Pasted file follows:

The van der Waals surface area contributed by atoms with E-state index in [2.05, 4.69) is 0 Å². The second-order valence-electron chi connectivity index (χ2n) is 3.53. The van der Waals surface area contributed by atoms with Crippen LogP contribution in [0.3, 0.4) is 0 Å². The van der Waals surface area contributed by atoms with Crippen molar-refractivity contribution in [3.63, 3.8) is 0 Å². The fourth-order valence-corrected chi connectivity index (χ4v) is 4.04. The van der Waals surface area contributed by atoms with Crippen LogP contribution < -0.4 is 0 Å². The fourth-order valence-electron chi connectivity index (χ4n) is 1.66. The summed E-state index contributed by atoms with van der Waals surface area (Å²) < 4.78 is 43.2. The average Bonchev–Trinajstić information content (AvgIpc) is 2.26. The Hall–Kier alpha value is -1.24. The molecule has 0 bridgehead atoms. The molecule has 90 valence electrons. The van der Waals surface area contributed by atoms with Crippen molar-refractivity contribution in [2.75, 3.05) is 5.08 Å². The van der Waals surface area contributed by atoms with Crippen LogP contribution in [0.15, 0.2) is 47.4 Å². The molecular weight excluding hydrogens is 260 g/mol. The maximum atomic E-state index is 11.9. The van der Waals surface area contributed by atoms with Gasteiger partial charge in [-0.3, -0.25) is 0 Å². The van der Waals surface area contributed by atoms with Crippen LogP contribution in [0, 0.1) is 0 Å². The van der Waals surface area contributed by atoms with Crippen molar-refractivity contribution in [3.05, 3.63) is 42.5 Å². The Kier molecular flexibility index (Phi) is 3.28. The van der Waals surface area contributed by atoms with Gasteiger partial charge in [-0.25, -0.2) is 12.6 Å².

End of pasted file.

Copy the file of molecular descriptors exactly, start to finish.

The van der Waals surface area contributed by atoms with E-state index in [2.05, 4.69) is 0 Å². The second-order valence-electron chi connectivity index (χ2n) is 3.53. The van der Waals surface area contributed by atoms with Crippen LogP contribution in [0.3, 0.4) is 0 Å². The van der Waals surface area contributed by atoms with Crippen molar-refractivity contribution in [3.63, 3.8) is 0 Å². The fourth-order valence-corrected chi connectivity index (χ4v) is 4.04. The van der Waals surface area contributed by atoms with Crippen LogP contribution < -0.4 is 0 Å². The fourth-order valence-electron chi connectivity index (χ4n) is 1.66. The summed E-state index contributed by atoms with van der Waals surface area (Å²) < 4.78 is 43.2. The average Bonchev–Trinajstić information content (AvgIpc) is 2.26. The Hall–Kier alpha value is -1.24. The molecule has 0 bridgehead atoms. The molecule has 90 valence electrons. The van der Waals surface area contributed by atoms with Crippen molar-refractivity contribution in [2.75, 3.05) is 5.08 Å². The van der Waals surface area contributed by atoms with Crippen LogP contribution in [0.15, 0.2) is 47.4 Å². The molecular weight excluding hydrogens is 260 g/mol. The maximum atomic E-state index is 11.9. The van der Waals surface area contributed by atoms with Gasteiger partial charge in [-0.3, -0.25) is 0 Å². The van der Waals surface area contributed by atoms with Crippen LogP contribution in [0, 0.1) is 0 Å². The van der Waals surface area contributed by atoms with Crippen molar-refractivity contribution in [3.05, 3.63) is 42.5 Å². The Kier molecular flexibility index (Phi) is 3.28. The van der Waals surface area contributed by atoms with Gasteiger partial charge in [-0.25, -0.2) is 12.6 Å².